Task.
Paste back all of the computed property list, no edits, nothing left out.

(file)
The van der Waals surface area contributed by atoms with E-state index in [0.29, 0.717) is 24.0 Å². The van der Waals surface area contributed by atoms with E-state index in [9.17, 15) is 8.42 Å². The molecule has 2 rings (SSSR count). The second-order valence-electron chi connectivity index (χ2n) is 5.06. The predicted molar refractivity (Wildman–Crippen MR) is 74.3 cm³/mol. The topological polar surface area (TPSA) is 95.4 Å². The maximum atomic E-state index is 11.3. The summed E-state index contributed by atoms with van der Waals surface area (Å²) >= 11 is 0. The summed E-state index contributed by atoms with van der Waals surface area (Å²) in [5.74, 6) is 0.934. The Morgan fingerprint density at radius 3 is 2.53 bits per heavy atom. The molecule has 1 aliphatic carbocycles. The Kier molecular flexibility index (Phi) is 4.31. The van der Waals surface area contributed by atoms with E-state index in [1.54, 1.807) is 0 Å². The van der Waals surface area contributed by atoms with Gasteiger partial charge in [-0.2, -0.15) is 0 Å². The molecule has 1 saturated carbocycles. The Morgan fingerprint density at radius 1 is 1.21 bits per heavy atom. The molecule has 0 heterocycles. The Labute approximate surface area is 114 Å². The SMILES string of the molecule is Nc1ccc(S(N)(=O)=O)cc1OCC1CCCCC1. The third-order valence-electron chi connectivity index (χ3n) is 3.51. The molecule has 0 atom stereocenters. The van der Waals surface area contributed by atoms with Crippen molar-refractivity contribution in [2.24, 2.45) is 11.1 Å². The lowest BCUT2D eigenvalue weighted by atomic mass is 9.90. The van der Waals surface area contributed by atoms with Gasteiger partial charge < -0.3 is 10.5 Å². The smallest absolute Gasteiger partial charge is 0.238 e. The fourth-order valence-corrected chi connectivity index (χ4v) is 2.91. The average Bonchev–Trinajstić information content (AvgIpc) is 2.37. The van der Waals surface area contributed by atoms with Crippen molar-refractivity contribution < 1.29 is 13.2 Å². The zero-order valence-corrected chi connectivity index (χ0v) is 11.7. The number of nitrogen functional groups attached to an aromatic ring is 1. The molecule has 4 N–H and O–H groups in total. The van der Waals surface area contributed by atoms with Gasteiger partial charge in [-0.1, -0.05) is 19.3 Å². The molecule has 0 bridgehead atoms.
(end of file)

The van der Waals surface area contributed by atoms with E-state index in [0.29, 0.717) is 24.0 Å². The van der Waals surface area contributed by atoms with E-state index in [9.17, 15) is 8.42 Å². The molecule has 2 rings (SSSR count). The second-order valence-electron chi connectivity index (χ2n) is 5.06. The predicted molar refractivity (Wildman–Crippen MR) is 74.3 cm³/mol. The topological polar surface area (TPSA) is 95.4 Å². The maximum atomic E-state index is 11.3. The summed E-state index contributed by atoms with van der Waals surface area (Å²) >= 11 is 0. The summed E-state index contributed by atoms with van der Waals surface area (Å²) in [5.74, 6) is 0.934. The Morgan fingerprint density at radius 3 is 2.53 bits per heavy atom. The molecule has 1 aliphatic carbocycles. The Kier molecular flexibility index (Phi) is 4.31. The van der Waals surface area contributed by atoms with E-state index in [1.54, 1.807) is 0 Å². The van der Waals surface area contributed by atoms with Gasteiger partial charge in [-0.2, -0.15) is 0 Å². The molecule has 1 saturated carbocycles. The Morgan fingerprint density at radius 1 is 1.21 bits per heavy atom. The molecule has 0 heterocycles. The Labute approximate surface area is 114 Å². The SMILES string of the molecule is Nc1ccc(S(N)(=O)=O)cc1OCC1CCCCC1. The third-order valence-electron chi connectivity index (χ3n) is 3.51. The molecule has 0 atom stereocenters. The van der Waals surface area contributed by atoms with Crippen molar-refractivity contribution in [2.24, 2.45) is 11.1 Å². The lowest BCUT2D eigenvalue weighted by atomic mass is 9.90. The van der Waals surface area contributed by atoms with Gasteiger partial charge < -0.3 is 10.5 Å². The smallest absolute Gasteiger partial charge is 0.238 e. The fourth-order valence-corrected chi connectivity index (χ4v) is 2.91. The average Bonchev–Trinajstić information content (AvgIpc) is 2.37. The van der Waals surface area contributed by atoms with Crippen molar-refractivity contribution < 1.29 is 13.2 Å². The zero-order valence-corrected chi connectivity index (χ0v) is 11.7. The number of nitrogen functional groups attached to an aromatic ring is 1. The molecule has 4 N–H and O–H groups in total. The van der Waals surface area contributed by atoms with Gasteiger partial charge in [-0.1, -0.05) is 19.3 Å². The molecule has 0 bridgehead atoms.